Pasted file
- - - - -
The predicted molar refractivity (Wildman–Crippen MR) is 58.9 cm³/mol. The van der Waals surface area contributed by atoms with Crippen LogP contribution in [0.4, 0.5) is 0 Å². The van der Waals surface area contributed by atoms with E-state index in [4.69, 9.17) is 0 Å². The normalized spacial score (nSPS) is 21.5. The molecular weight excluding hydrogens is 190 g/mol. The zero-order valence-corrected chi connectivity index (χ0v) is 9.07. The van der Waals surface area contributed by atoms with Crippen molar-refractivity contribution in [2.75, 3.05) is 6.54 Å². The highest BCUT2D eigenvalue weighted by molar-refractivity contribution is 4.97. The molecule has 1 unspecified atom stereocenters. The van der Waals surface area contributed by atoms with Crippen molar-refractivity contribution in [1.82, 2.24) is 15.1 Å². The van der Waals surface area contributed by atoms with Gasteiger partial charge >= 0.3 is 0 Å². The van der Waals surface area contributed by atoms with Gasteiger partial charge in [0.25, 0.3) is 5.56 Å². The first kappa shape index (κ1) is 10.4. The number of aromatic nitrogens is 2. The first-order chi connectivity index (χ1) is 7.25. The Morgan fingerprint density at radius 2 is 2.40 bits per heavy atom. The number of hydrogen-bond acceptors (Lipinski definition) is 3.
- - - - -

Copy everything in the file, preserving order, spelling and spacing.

The predicted molar refractivity (Wildman–Crippen MR) is 58.9 cm³/mol. The van der Waals surface area contributed by atoms with Crippen LogP contribution in [0.4, 0.5) is 0 Å². The van der Waals surface area contributed by atoms with E-state index in [4.69, 9.17) is 0 Å². The normalized spacial score (nSPS) is 21.5. The molecular weight excluding hydrogens is 190 g/mol. The zero-order valence-corrected chi connectivity index (χ0v) is 9.07. The van der Waals surface area contributed by atoms with Crippen molar-refractivity contribution in [2.75, 3.05) is 6.54 Å². The highest BCUT2D eigenvalue weighted by molar-refractivity contribution is 4.97. The molecule has 1 unspecified atom stereocenters. The van der Waals surface area contributed by atoms with Crippen molar-refractivity contribution in [1.82, 2.24) is 15.1 Å². The van der Waals surface area contributed by atoms with Gasteiger partial charge >= 0.3 is 0 Å². The van der Waals surface area contributed by atoms with Gasteiger partial charge in [0.25, 0.3) is 5.56 Å². The first kappa shape index (κ1) is 10.4. The number of aromatic nitrogens is 2. The first-order chi connectivity index (χ1) is 7.25. The Morgan fingerprint density at radius 2 is 2.40 bits per heavy atom. The number of hydrogen-bond acceptors (Lipinski definition) is 3.